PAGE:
Before the COVID-19 pandemic altered our world, restaurants by and large kept their creations in house. You couldn’t typically find, say, Chris Shepherd’s Korean braised meat and dumplings at any old place—you had to visit The Hay Merchant to enjoy it.
But the pandemic has caused disruptions that have forced established industries to pivot quickly. Some of these pivots, like the ability to get alcohol to-go from a restaurant, may last far beyond the end of stay-home orders and self-quarantines. Or another: restaurants selling their most famous fare outside of their brick-and-mortar spots and at the local supermarket.
Around April 1, H-E-B announced that you could find heat-and-eat items from some of Houston’s most popular establishments and chefs at multiple local markets. Among the initial offerings were Dr. Pepper short rib and grits from Cherry Block Craft Butchery at Bravery Chef Hall; turtle soup from Brennan’s of Houston; Parmesan and black pepper penne with charcoal-grilled chicken from Coltivare; and Shepherd’s Korean braised meat—in this case beef—and dumplings. Since then, H-E-B has added creations by chef Hugo Ortega, and Kroger has gotten into the act with offerings from Burns Original BBQ, Frenchy’s Chicken, and Peli Peli.
For the restaurants included, being in the grocery store means exposure they can’t otherwise get today.
“I think it can be a good exchange, a good way to get our names out,” says Ryan Pera, partner at Agricole Hospitality, which operates Coltivare. “H-E-B has a similar quality level to what we aim for, there’s overlap with the customer base that we have, and I think it’s a new way to expand and still reach people.”
It remains to be seen whether restaurants will forever have a spot at the heat-and-eat section of the supermarket, but for those involved, the process of getting food from the kitchen to the grocery shelf is like taking on a whole new business model. Pera spoke with Houstonia about how its heat-and-eat experience has gone.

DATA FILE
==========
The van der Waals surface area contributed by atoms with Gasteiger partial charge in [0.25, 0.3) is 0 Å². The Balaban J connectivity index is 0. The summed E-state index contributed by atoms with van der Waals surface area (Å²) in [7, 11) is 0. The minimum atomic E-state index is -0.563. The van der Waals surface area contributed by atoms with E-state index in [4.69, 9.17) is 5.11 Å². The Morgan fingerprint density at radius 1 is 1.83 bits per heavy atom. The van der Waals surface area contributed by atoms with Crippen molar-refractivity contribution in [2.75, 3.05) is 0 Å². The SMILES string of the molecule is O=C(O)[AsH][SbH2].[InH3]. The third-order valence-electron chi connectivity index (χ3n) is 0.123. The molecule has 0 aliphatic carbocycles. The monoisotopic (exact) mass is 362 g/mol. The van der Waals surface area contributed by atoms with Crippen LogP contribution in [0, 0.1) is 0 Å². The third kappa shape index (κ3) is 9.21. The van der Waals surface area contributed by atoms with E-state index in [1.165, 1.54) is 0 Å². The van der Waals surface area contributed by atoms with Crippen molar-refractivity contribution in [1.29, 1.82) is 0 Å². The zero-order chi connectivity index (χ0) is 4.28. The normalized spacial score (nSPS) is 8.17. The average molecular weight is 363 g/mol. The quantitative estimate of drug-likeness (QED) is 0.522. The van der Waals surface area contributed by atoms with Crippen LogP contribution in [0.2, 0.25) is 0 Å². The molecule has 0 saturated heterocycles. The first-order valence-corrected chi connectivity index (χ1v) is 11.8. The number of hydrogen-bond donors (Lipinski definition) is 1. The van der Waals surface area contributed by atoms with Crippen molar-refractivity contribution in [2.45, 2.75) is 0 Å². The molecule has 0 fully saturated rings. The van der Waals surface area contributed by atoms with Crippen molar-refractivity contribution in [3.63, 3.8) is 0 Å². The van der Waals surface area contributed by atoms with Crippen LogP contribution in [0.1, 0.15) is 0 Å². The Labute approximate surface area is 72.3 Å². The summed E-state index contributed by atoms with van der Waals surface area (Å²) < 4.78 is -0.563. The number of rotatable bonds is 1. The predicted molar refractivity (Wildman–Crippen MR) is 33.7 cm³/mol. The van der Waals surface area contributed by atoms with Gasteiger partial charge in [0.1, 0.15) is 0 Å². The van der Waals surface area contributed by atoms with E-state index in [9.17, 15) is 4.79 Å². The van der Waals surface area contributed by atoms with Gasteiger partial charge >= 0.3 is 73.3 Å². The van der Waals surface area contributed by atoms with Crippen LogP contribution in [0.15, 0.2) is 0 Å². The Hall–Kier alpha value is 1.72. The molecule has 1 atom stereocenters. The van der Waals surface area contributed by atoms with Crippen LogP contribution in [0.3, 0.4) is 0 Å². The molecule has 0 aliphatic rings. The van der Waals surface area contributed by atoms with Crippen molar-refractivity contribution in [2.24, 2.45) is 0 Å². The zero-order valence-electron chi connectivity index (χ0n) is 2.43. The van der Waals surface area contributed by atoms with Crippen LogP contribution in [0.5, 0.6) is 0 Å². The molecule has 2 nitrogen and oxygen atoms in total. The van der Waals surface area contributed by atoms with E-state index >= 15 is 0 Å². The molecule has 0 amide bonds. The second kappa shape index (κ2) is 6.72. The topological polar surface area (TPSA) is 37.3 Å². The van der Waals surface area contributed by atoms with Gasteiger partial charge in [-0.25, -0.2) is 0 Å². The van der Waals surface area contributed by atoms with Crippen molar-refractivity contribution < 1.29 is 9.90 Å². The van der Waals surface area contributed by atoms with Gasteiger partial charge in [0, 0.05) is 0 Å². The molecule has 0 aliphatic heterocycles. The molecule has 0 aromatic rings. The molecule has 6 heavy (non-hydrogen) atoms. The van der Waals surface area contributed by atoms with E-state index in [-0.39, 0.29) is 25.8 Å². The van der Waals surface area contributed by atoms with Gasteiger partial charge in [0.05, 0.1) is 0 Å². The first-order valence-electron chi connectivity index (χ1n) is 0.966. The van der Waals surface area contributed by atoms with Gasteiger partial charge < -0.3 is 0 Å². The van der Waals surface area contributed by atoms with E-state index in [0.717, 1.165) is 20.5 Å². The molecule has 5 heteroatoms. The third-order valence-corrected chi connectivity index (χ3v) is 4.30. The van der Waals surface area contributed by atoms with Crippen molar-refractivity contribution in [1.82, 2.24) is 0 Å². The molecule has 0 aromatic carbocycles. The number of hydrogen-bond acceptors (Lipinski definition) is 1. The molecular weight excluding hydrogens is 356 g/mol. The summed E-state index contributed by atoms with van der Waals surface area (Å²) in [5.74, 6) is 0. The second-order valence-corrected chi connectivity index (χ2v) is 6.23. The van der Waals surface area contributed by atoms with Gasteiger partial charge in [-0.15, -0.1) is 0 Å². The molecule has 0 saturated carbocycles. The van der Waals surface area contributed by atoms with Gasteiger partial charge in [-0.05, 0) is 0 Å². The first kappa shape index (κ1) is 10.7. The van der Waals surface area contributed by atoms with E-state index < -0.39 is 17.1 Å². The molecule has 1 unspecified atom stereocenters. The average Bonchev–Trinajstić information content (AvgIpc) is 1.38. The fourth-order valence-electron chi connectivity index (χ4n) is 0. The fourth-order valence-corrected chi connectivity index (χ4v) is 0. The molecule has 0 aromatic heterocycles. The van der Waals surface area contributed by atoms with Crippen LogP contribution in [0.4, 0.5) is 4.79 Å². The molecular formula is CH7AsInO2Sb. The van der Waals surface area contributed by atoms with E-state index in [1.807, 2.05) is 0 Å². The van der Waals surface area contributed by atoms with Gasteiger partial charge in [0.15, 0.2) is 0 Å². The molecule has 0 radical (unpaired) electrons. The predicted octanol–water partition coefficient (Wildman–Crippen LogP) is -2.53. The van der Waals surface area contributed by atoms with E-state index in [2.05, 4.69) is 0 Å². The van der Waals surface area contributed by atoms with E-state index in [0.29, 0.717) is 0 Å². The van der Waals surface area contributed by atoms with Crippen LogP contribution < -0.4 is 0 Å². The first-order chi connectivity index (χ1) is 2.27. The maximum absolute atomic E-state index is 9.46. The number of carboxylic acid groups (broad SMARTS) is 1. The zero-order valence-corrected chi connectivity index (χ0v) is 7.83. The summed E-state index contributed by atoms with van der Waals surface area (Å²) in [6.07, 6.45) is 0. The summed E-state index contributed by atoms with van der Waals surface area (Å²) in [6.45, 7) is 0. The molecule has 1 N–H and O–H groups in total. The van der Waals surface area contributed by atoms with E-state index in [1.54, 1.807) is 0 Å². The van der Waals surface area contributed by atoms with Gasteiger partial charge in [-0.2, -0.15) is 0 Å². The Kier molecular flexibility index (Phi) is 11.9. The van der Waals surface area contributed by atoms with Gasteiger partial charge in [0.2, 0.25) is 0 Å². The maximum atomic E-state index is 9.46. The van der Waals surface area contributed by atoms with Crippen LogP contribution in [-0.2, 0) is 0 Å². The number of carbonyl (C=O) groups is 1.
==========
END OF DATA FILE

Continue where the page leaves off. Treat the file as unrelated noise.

Getting on board
Agricole has kept a strong relationship with H-E-B President Scott McClelland, going back to the grocer’s scouting of the Heights as it sought expansion in Houston. So, when Pera learned that H-E-B was rolling out heat-and-eat food from Shepherd’s Underbelly Hospitality, plus Cherry Block and Brennan’s, he asked partner Morgan Weber to see if Agricole could get in on the process.
“They have been incredibly generous,” says Pera about H-E-B. “They’re literally selling it at no cost to us. What they order is what they pay for, and we’re not paying for any loss.” Plus, 100 percent of sales go directly back to the restaurants. According to Kevin Blessing, H-E-B group vice president of bakery, deli, prepared meals, restaurants, and culinary, partly as a result of the program, participating restaurants across the state have rehired approximately 400 employees total.
Picking the dishes
Once on board, Agricole met to determine what food made the most sense for H-E-B heat-and-eat meals.